Before anyone gets carried away with the thought that I may have been putting my life at risk pedalling a push bike up the hills of Granada, this tour was by e-Bike - electro-assisted two-wheeled vehicles for all the fun of cycling without a huge amount of effort.
There were five of us on the tour, and we were given very straightforward explanations as to how to operate the bike - nothing to it really: turn it on, make sure the electro-assistance level is set to high and off you go.
Wearing fetching dayglo helmets and EasyJet-orange high-vis vests, we set off on our jaunt looking completely inconspicuous.
The bikes are incredibly easy to use and the assistance you get is a marvel! The tour we took was a circuit from Plaza Nueva in the city centre, out to Sacromonte and then back through the Albaicin - the old Moorish quarter of Granada. On foot, in the heat of an August day, this route would almost certainly have finished me off, as there are some challenging hills. On an e-Bike, these became mere trifles and I deluded myself into believing that I was superfit and could encounter the steepest ascent with disdain.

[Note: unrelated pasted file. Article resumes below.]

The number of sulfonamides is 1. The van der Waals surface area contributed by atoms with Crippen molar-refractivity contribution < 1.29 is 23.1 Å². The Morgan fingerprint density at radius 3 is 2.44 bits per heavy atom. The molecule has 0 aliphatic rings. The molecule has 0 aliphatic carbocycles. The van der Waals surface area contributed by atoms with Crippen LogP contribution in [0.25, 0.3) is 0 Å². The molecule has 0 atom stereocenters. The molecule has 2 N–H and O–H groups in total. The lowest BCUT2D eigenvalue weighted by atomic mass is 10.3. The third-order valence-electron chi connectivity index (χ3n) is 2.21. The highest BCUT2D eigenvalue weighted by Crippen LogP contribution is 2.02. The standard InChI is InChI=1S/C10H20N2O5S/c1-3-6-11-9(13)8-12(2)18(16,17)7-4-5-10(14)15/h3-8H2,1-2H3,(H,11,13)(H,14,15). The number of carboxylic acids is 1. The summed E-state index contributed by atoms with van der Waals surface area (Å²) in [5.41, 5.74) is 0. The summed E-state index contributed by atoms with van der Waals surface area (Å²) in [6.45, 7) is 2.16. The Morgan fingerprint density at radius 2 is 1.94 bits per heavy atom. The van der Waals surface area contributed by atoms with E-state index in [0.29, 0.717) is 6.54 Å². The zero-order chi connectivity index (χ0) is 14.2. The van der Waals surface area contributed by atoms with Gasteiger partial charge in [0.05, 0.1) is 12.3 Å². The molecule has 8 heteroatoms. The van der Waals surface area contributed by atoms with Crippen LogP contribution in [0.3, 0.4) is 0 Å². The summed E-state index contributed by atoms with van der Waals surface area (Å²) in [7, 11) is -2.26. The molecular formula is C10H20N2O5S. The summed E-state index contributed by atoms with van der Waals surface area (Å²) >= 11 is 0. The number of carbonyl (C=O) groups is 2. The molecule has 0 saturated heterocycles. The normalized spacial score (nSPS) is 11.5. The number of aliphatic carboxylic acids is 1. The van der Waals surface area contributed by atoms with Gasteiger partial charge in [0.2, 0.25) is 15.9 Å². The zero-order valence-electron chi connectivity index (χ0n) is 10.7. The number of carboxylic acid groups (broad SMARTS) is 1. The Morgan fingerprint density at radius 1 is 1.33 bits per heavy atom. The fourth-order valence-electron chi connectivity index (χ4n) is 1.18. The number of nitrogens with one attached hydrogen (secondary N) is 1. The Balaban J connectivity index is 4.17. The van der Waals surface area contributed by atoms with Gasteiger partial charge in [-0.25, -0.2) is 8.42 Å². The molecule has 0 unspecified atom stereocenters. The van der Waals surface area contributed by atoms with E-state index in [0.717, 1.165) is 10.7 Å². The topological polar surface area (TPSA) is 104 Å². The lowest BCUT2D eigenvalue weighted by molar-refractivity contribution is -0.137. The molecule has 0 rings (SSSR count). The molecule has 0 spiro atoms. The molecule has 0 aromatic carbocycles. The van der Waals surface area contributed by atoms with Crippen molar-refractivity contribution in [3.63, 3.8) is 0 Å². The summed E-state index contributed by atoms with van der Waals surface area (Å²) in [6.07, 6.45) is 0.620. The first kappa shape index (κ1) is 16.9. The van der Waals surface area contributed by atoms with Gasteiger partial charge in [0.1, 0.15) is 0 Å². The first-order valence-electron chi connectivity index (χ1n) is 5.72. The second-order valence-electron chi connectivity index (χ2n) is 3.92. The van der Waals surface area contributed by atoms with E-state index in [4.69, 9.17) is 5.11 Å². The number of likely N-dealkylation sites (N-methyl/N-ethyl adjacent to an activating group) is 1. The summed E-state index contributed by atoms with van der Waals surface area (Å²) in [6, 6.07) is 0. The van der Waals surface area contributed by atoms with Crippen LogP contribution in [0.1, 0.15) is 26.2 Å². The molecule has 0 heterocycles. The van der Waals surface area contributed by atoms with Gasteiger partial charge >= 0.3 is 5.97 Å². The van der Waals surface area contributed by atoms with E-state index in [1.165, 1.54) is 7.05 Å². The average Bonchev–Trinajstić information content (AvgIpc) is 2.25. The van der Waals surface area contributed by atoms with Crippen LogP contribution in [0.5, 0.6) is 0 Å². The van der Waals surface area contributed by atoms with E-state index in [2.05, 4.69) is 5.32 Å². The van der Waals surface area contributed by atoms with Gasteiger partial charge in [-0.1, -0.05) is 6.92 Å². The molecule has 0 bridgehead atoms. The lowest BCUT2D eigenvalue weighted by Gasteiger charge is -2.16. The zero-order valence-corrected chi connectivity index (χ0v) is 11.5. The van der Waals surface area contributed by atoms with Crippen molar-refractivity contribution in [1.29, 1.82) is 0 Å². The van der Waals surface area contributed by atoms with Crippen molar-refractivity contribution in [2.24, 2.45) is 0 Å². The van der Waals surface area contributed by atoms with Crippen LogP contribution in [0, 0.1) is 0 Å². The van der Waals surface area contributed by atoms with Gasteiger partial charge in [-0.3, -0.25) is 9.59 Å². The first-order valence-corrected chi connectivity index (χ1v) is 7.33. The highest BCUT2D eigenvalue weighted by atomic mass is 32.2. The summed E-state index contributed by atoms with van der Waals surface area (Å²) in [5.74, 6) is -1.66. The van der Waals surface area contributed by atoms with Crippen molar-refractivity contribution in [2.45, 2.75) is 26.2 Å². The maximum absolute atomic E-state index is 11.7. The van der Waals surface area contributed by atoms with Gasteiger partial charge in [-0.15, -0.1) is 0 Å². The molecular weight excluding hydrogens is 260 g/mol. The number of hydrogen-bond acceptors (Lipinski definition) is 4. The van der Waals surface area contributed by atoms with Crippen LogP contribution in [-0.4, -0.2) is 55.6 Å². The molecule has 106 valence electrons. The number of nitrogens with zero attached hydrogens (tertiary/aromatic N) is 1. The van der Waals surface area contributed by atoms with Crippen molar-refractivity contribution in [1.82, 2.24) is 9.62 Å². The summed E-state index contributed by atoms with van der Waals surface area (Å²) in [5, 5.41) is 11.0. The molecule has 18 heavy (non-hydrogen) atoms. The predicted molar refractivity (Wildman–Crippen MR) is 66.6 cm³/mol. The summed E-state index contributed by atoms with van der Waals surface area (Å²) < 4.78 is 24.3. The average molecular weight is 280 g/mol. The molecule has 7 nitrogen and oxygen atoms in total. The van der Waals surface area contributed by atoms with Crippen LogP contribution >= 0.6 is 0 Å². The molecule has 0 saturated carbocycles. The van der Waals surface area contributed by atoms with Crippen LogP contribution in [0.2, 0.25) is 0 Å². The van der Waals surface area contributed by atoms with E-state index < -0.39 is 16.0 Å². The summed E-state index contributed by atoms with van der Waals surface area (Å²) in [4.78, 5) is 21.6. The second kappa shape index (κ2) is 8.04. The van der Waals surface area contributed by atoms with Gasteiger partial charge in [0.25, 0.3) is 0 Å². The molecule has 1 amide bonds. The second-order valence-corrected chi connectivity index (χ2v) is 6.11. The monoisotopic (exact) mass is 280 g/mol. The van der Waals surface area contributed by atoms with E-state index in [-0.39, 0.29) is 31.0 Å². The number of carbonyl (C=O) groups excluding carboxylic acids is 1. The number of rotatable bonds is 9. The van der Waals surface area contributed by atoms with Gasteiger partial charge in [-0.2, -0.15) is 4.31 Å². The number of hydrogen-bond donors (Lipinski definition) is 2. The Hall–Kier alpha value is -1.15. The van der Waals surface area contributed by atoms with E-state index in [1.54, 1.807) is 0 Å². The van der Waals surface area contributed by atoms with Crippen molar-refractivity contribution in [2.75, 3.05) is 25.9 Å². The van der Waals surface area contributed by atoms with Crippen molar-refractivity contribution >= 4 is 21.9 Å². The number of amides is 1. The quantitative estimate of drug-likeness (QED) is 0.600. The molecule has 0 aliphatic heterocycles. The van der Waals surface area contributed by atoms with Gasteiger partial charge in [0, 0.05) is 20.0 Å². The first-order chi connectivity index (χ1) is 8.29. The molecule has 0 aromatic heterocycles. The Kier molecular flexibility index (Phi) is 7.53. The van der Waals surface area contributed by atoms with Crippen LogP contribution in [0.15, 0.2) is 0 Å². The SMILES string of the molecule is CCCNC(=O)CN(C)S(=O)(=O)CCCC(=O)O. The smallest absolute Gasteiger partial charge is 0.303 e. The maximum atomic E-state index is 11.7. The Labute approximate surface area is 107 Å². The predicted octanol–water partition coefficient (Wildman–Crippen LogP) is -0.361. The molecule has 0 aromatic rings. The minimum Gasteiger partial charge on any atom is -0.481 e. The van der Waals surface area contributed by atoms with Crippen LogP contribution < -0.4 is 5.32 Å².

On a bike, there can be no denying that you do get a very different view. Sacromonte is a corner of Granada that took us both a while to appreciate. This is the old area where the ‘social outcasts’ were forced to live when the Catholic King and Queen captured Granada. Here, it is the heart of Flamenco and legend and rich in history, but it has always struck us as being in danger of becoming a little too much of a tourist trap, with caves promising Flamenco performances and a drink around every corner. I think our opinions were tainted when, in our early days, we visited a bar in one of these caves and felt rather ripped-off at the price of a drink. Being ripped-off is such an uncommon phenomenon in rural Andalucia that it left a bit of a black mark.